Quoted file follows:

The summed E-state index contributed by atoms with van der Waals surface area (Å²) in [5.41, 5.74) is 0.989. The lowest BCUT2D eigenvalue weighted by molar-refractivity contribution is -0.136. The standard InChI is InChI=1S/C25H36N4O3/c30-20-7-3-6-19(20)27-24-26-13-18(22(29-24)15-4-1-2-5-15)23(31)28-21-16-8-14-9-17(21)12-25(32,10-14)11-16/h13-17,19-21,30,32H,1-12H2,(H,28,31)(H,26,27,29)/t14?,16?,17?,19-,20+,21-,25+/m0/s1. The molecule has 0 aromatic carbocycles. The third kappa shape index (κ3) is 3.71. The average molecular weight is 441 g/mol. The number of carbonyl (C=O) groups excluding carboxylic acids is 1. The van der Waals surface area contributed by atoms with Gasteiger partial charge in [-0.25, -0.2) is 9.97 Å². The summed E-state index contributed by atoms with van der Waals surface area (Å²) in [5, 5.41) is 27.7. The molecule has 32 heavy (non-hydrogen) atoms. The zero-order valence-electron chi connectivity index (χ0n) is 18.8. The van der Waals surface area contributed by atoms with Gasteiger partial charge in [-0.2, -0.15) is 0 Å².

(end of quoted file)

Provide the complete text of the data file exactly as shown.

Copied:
The summed E-state index contributed by atoms with van der Waals surface area (Å²) in [5.41, 5.74) is 0.989. The lowest BCUT2D eigenvalue weighted by molar-refractivity contribution is -0.136. The standard InChI is InChI=1S/C25H36N4O3/c30-20-7-3-6-19(20)27-24-26-13-18(22(29-24)15-4-1-2-5-15)23(31)28-21-16-8-14-9-17(21)12-25(32,10-14)11-16/h13-17,19-21,30,32H,1-12H2,(H,28,31)(H,26,27,29)/t14?,16?,17?,19-,20+,21-,25+/m0/s1. The molecule has 0 aromatic carbocycles. The third kappa shape index (κ3) is 3.71. The average molecular weight is 441 g/mol. The number of carbonyl (C=O) groups excluding carboxylic acids is 1. The van der Waals surface area contributed by atoms with Gasteiger partial charge in [-0.25, -0.2) is 9.97 Å². The summed E-state index contributed by atoms with van der Waals surface area (Å²) in [5, 5.41) is 27.7. The molecule has 32 heavy (non-hydrogen) atoms. The zero-order valence-electron chi connectivity index (χ0n) is 18.8. The van der Waals surface area contributed by atoms with Gasteiger partial charge in [-0.2, -0.15) is 0 Å².